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One of the most fascinating changes in football lately has been the shifting requirements of players in specific roles. There’s been a focus on increasing specialisation within the game leading to fewer all-rounded players. It begs the question – which position requires the most all-rounded, complete footballers today?
Once upon a time, this would have been quite a straight forward question to answer. I grew up on a central pairing of Paul Ince and Roy Keane – to me, they could do everything. They’d tackle and opponents wouldn’t get past them because they were hard and intimidating. They’d score because they were good at getting into dangerous positions and running beyond their strikers. They’d also set goals up as they were good passers and calm under pressure.
It made sense that these players were the most complete. To use several clichés in one go, they were the heartbeat and engines of football sides. Everything would go through them and the 4-4-2 system required them to be the key men on the pitch – the pace-setting leaders of all around them.
Formation changes, particularly amongst the clubs in the Premier League, have been well documented recently. Teams have moved towards a system that employs three central players, accommodating the influx and increased production of technically astute footballers. It would be fair to suggest that most central midfielders today are to some extent, limited. That’s not a criticism because in the areas they are capable in, they tend to excel.
The decline of the box-to-box midfielder has meant that the few who do exist are somewhat elusive – Yaya Toure and Bastian Schweinsteiger probably being the best two examples currently in the game. Football clubs can get by without a player of that kind but there’s no doubt that they offer something that others can’t. It did make me wonder though, if the central midfielder is generally no longer all-rounded, which players are and where do they play?
For me, it’s one of two areas – either the fullbacks or in some instances, the wingers.
Fullbacks today probably cover more of the length of the pitch than any other players. Most teams play a system that requires them to both defend and attack. The expectation is that they’ll save goals, set up goals, and occasionally score goals. Take Evra – after the wingers at United, he was the club’s next highest assister of goals last season.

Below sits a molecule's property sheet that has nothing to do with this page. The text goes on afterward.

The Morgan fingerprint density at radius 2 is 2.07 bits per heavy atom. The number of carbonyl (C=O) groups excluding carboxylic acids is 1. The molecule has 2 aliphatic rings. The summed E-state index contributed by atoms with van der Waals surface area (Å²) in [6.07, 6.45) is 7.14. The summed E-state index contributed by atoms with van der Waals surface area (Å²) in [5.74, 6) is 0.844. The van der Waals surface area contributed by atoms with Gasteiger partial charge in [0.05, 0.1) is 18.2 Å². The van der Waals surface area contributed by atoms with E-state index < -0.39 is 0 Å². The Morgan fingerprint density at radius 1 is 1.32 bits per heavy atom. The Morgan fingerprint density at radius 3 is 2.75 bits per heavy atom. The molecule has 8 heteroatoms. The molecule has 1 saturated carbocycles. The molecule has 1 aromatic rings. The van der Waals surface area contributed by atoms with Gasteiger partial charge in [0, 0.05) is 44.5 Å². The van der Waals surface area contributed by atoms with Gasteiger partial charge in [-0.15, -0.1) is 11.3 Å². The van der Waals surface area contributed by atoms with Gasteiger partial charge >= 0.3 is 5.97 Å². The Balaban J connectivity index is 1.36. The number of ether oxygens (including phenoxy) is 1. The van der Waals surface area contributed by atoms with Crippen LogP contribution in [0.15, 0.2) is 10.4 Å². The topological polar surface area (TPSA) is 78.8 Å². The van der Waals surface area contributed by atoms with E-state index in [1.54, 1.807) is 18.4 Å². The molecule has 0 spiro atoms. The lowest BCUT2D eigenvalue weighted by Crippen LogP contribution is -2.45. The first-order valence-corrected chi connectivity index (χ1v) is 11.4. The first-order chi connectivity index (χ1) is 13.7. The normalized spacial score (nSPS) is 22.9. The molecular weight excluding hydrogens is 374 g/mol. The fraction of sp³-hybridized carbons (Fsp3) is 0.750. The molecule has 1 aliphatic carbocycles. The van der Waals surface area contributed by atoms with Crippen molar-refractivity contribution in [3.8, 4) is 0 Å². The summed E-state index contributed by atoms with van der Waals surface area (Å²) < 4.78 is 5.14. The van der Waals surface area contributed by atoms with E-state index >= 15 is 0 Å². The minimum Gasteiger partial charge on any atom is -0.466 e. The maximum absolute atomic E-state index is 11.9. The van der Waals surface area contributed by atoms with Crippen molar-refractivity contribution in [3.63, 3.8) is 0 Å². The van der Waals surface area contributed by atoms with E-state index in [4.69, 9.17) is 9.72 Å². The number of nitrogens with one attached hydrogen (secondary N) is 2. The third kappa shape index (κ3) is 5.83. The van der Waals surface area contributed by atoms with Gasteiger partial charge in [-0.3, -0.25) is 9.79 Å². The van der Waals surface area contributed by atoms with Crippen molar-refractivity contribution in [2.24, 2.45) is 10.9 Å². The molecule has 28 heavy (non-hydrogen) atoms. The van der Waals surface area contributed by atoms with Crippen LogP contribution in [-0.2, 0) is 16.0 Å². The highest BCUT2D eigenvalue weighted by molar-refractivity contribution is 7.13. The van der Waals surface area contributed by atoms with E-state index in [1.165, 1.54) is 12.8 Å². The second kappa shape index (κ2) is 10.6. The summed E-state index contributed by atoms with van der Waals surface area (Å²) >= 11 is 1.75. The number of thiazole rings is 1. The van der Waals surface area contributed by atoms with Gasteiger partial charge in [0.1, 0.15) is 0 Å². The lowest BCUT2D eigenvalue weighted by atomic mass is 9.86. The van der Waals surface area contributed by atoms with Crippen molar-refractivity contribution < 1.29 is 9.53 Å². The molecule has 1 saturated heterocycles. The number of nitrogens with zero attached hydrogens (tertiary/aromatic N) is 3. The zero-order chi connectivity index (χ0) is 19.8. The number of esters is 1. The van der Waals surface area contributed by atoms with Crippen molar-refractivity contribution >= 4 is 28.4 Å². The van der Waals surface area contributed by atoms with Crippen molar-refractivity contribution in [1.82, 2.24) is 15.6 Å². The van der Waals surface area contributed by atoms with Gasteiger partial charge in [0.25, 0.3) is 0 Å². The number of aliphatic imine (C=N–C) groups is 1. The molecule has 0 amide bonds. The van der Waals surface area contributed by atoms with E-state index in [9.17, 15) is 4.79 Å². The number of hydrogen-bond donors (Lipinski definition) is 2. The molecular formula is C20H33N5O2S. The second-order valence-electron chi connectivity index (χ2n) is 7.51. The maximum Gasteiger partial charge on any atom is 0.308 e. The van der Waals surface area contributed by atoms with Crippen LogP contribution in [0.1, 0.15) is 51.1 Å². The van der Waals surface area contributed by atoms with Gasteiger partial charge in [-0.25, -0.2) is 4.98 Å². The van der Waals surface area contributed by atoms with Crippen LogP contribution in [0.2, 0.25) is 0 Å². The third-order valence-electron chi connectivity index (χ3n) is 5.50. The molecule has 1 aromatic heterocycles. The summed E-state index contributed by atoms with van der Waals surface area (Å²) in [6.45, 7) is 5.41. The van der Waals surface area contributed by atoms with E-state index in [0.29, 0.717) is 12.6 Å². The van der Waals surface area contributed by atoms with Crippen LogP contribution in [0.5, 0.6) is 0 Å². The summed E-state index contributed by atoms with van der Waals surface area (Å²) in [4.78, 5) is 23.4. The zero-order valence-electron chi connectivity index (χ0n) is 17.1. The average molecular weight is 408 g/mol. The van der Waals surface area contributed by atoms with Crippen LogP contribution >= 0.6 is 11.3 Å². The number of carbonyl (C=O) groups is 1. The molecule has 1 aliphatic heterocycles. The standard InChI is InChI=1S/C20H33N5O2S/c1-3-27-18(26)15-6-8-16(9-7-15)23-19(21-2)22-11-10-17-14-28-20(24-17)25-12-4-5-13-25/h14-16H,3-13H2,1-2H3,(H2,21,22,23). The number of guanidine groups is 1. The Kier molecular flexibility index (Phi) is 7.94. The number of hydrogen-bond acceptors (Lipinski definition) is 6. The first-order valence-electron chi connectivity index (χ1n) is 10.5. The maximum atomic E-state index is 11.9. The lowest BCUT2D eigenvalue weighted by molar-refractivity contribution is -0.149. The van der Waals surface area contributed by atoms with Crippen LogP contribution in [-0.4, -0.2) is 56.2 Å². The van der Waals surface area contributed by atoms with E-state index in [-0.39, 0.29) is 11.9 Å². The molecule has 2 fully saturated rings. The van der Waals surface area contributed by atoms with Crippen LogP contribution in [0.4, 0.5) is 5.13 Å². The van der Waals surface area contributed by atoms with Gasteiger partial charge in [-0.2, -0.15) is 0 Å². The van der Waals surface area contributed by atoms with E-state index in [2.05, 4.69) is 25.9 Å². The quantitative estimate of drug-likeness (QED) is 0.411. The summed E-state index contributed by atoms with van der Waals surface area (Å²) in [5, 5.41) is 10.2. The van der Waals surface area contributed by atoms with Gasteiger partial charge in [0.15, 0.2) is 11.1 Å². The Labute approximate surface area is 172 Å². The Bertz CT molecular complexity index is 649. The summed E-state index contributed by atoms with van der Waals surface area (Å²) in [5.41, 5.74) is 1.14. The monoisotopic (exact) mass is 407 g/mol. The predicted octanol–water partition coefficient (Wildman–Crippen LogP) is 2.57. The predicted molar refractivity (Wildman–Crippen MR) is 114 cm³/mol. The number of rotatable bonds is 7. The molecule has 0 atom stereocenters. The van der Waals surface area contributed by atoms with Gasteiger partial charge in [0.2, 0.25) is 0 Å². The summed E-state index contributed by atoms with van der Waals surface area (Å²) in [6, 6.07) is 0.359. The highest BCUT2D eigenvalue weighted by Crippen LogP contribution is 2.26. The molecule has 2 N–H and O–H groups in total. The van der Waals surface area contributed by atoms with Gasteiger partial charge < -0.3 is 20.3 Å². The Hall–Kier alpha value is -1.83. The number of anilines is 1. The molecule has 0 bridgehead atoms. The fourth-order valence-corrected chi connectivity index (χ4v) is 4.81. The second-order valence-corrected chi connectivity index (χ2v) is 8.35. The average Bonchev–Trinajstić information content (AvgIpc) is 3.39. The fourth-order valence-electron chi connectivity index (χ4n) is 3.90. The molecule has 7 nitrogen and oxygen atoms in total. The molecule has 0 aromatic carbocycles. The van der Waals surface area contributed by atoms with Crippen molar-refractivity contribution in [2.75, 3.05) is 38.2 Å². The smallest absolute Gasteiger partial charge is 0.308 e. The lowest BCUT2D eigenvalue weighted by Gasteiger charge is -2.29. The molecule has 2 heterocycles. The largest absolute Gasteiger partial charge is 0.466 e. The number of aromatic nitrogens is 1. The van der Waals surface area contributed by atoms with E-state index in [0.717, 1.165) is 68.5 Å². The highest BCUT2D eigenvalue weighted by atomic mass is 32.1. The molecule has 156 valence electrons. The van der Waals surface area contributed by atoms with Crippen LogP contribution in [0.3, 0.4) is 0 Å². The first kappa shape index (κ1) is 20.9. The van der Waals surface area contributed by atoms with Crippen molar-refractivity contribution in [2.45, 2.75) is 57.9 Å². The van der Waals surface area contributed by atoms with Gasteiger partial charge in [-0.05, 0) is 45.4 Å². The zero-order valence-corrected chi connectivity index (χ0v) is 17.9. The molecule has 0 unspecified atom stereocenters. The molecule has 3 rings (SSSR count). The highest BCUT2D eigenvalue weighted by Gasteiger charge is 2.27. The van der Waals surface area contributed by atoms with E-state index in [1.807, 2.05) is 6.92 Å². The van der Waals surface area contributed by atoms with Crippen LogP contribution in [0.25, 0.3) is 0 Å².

In defence, a fullback has to take clever positions and continue to hold the back line and shape of the team. Often, a fullback won’t necessarily get help in defending – centre backs are preoccupied with central attackers whilst there are wingers who don’t get back as much as they could. Dealing with overlaps and some of the best and most creative attacking players in the world is far from easy.
When attacking, they need to be able to provide an overlap and essentially play as a second winger. Half-arsed crossing is no longer enough – crosses have to be as good as those provided by a natural wide player. Sometimes, they have to carry the ball into the box too – weaving past defenders to try and get shots on goal. They truly are the all-rounders of today’s game.
One could I guess make a case for some wingers – Jonas Gutierrez for example is possibly as effective as a defensive winger as he is as an attacker. Certainly something that United have tried to bring into the natural game of Nani and Ashley Young is the requirement to help defend. Someone like Antonio Valencia has even played games as a right back and done relatively well.
With so much focus on specialisation, there’s little surprise that there seems to be a lack of quality young fullbacks around today. Even at Academy and Reserve level, the players playing as fullbacks are often playing out of position rather than natural right and left backs.
United potentially, depending on how you feel about Rafael and Evra, could do with looking for additional fullbacks – even if only to challenge those who start. The dearth of quality alternatives in world football make it tricky. Suggesting Evra for example needs to be replaced is fine but when the viable alternatives are either non-existent or unobtainable, there’s a problem.
One wonders if before long, there’ll be no all-rounders left in the game. A lot of fullbacks today are starting to follow the Cafu, South American mould whereby they’re often more effective going forward than they are defending. Rafael has certainly admitted that he’s had to learn how to defend – something that should sound odd coming from a defender.
There’s definitely something talented about players that can do everything – we naturally tend to laud the specialists, those who aren’t just good at one particularly facet, but excel at it. However, maybe we should be enjoying and recognising the talents of the last complete footballers in today’s game – the fullbacks. Even they may have a short shelf-life.